Mlodinow’s point is that the world is a complicated place and not easily understood even in retrospect. Extrapolating to the future is extremely difficult, even extremely unlikely perhaps. There are undoubtedly people who have an exceptional grasp of a particular situation and can be more accurate than the average person, but how does one decide who that person is if, generally, results are consistent with randomness. Mlodinow’s advice:

"It is more reliable to judge people by analyzing their abilities than by glancing at the scoreboard. Or as Bernoulli put it, ‘One should not appraise human action on the basis of its results’."

Trusting that someone who was correct one, two or three times will be correct the next time may not be a defendable strategy.

The author discuses the difficulties people have dealing with situations where random variables are in play.

"We often employ intuitive processes when we make assessments and choices in uncertain situations. Those processes no doubt carried an evolutionary advantage when we had to decide whether a saber-toothed tiger was smiling because it was fat and happy or because it was famished and saw us as its next meal. But the modern world has a different balance, and today those intuitive processes come with drawbacks. When we use our habitual ways of thinking to deal with today’s tigers, we can be led to decisions that are less than optimal or even incongruous.....The greatest challenge in understanding the role of randomness in life is that although the basic principles of randomness arise from everyday logic, many of the consequences that follow from those principles prove counterintuitive....The mechanisms by which people analyze situations involving chance are an intricate product of evolutionary factors, brain structure, personal experience, knowledge, and emotion. In fact, the human response to uncertainty is so complex that sometimes different structures within the brain come to different conclusions and apparently fight it out to determine which one will dominate."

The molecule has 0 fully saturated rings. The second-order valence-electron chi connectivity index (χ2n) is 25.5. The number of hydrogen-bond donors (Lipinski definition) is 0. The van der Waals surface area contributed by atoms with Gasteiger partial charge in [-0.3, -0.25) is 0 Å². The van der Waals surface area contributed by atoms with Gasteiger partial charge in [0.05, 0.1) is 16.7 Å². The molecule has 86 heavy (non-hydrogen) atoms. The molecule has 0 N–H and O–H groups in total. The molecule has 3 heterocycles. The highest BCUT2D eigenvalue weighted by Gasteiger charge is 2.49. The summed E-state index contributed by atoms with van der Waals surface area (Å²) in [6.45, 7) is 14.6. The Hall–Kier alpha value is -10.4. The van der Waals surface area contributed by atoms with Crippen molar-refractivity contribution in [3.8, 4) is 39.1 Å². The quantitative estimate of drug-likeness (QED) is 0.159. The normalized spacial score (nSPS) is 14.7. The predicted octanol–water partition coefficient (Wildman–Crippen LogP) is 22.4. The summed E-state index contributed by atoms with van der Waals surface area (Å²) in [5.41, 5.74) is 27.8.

Mlodinow lists three types of situations where people get in trouble. Two of these are evolution driven, the third is a result of either not understanding the situation or not understanding how probabilities work, or both.

Naive Realism

The author describes "naive realism" as the belief that things are what they seem. He provides an interesting example from the life of a scientist named Daniel Kahneman. At the time Kahneman was a psychology professor. He was given the task of lecturing a class of flight instructors on the latest knowledge related to behavior modification and how it might be applied to flight training. Studies with animals had taught him that positive reinforcement was the best way to produce results. The flight instructors all protested that their experience contradicted this claim. They had concluded that if you yell at someone for performing poorly they will likely do better the next time while complimenting them for a good performance usually means they will generally do worse the next time. Kahneman pondered over this at length and eventually came up with an explanation that changed his career path and he eventually ended up with a Nobel Prize in economics for his studies on how and why people make the decisions they do.